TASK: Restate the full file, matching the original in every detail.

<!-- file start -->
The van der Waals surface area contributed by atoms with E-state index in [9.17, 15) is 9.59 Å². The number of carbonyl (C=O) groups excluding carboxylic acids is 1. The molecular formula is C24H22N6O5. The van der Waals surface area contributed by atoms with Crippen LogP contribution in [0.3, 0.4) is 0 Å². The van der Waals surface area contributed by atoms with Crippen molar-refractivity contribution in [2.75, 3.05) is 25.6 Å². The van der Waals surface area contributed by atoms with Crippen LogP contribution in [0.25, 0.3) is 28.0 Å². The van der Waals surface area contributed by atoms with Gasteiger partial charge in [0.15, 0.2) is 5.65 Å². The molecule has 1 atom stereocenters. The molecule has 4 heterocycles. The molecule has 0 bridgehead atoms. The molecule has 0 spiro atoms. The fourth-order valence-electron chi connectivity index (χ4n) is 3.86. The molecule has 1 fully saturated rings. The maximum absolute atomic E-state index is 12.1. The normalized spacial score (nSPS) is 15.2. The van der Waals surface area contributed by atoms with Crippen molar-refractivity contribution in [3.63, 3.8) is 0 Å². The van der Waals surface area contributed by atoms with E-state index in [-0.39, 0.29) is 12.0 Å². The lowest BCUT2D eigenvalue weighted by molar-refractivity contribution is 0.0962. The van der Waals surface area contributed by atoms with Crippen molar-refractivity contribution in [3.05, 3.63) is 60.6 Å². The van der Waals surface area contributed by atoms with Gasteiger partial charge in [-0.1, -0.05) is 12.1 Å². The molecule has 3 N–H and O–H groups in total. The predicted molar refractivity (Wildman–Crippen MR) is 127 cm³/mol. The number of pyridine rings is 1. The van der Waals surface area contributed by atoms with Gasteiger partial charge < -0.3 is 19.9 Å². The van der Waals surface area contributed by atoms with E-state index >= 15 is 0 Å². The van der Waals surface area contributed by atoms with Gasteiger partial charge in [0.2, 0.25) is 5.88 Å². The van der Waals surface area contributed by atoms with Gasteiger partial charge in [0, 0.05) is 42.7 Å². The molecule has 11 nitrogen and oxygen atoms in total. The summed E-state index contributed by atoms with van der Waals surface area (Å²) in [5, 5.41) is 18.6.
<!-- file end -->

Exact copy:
The van der Waals surface area contributed by atoms with E-state index in [9.17, 15) is 9.59 Å². The number of carbonyl (C=O) groups excluding carboxylic acids is 1. The molecular formula is C24H22N6O5. The van der Waals surface area contributed by atoms with Crippen LogP contribution in [0.3, 0.4) is 0 Å². The van der Waals surface area contributed by atoms with Crippen molar-refractivity contribution in [2.75, 3.05) is 25.6 Å². The van der Waals surface area contributed by atoms with Crippen LogP contribution in [0.25, 0.3) is 28.0 Å². The van der Waals surface area contributed by atoms with Gasteiger partial charge in [0.15, 0.2) is 5.65 Å². The molecule has 1 atom stereocenters. The molecule has 4 heterocycles. The molecule has 0 bridgehead atoms. The molecule has 0 spiro atoms. The fourth-order valence-electron chi connectivity index (χ4n) is 3.86. The molecule has 1 fully saturated rings. The maximum absolute atomic E-state index is 12.1. The normalized spacial score (nSPS) is 15.2. The van der Waals surface area contributed by atoms with Crippen molar-refractivity contribution in [3.63, 3.8) is 0 Å². The van der Waals surface area contributed by atoms with E-state index in [-0.39, 0.29) is 12.0 Å². The lowest BCUT2D eigenvalue weighted by molar-refractivity contribution is 0.0962. The van der Waals surface area contributed by atoms with Crippen molar-refractivity contribution in [3.05, 3.63) is 60.6 Å². The van der Waals surface area contributed by atoms with Gasteiger partial charge in [-0.1, -0.05) is 12.1 Å². The molecule has 3 N–H and O–H groups in total. The predicted molar refractivity (Wildman–Crippen MR) is 127 cm³/mol. The number of pyridine rings is 1. The van der Waals surface area contributed by atoms with Gasteiger partial charge < -0.3 is 19.9 Å². The van der Waals surface area contributed by atoms with E-state index >= 15 is 0 Å². The van der Waals surface area contributed by atoms with Gasteiger partial charge in [0.2, 0.25) is 5.88 Å². The van der Waals surface area contributed by atoms with Gasteiger partial charge in [0, 0.05) is 42.7 Å². The molecule has 11 nitrogen and oxygen atoms in total. The summed E-state index contributed by atoms with van der Waals surface area (Å²) in [5, 5.41) is 18.6.